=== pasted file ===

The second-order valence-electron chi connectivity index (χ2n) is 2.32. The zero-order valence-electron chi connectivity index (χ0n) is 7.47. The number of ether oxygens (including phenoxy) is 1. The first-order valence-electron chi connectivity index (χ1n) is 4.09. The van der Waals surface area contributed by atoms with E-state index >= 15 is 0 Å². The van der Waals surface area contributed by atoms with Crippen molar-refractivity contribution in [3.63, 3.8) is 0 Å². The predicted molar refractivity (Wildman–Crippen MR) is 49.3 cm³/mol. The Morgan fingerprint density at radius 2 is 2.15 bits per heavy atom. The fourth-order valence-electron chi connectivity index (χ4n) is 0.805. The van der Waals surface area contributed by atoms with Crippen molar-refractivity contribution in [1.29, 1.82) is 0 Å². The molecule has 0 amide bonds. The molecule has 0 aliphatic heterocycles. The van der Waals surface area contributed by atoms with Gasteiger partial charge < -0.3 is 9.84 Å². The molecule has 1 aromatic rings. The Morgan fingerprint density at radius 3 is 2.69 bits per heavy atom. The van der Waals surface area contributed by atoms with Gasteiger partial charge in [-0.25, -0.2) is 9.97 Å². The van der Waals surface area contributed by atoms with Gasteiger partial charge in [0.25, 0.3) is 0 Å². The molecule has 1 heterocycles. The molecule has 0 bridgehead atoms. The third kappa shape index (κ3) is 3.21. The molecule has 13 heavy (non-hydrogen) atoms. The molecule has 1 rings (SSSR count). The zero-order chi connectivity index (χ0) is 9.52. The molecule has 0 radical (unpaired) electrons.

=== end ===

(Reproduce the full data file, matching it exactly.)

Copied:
The second-order valence-electron chi connectivity index (χ2n) is 2.32. The zero-order valence-electron chi connectivity index (χ0n) is 7.47. The number of ether oxygens (including phenoxy) is 1. The first-order valence-electron chi connectivity index (χ1n) is 4.09. The van der Waals surface area contributed by atoms with E-state index >= 15 is 0 Å². The van der Waals surface area contributed by atoms with Crippen molar-refractivity contribution in [3.63, 3.8) is 0 Å². The predicted molar refractivity (Wildman–Crippen MR) is 49.3 cm³/mol. The Morgan fingerprint density at radius 2 is 2.15 bits per heavy atom. The fourth-order valence-electron chi connectivity index (χ4n) is 0.805. The van der Waals surface area contributed by atoms with Crippen molar-refractivity contribution in [1.29, 1.82) is 0 Å². The molecule has 0 amide bonds. The molecule has 0 aliphatic heterocycles. The van der Waals surface area contributed by atoms with Gasteiger partial charge < -0.3 is 9.84 Å². The molecule has 1 aromatic rings. The Morgan fingerprint density at radius 3 is 2.69 bits per heavy atom. The van der Waals surface area contributed by atoms with Gasteiger partial charge in [-0.25, -0.2) is 9.97 Å². The van der Waals surface area contributed by atoms with Gasteiger partial charge in [0.25, 0.3) is 0 Å². The molecule has 1 heterocycles. The molecule has 0 bridgehead atoms. The third kappa shape index (κ3) is 3.21. The molecule has 13 heavy (non-hydrogen) atoms. The molecule has 1 rings (SSSR count). The zero-order chi connectivity index (χ0) is 9.52. The molecule has 0 radical (unpaired) electrons.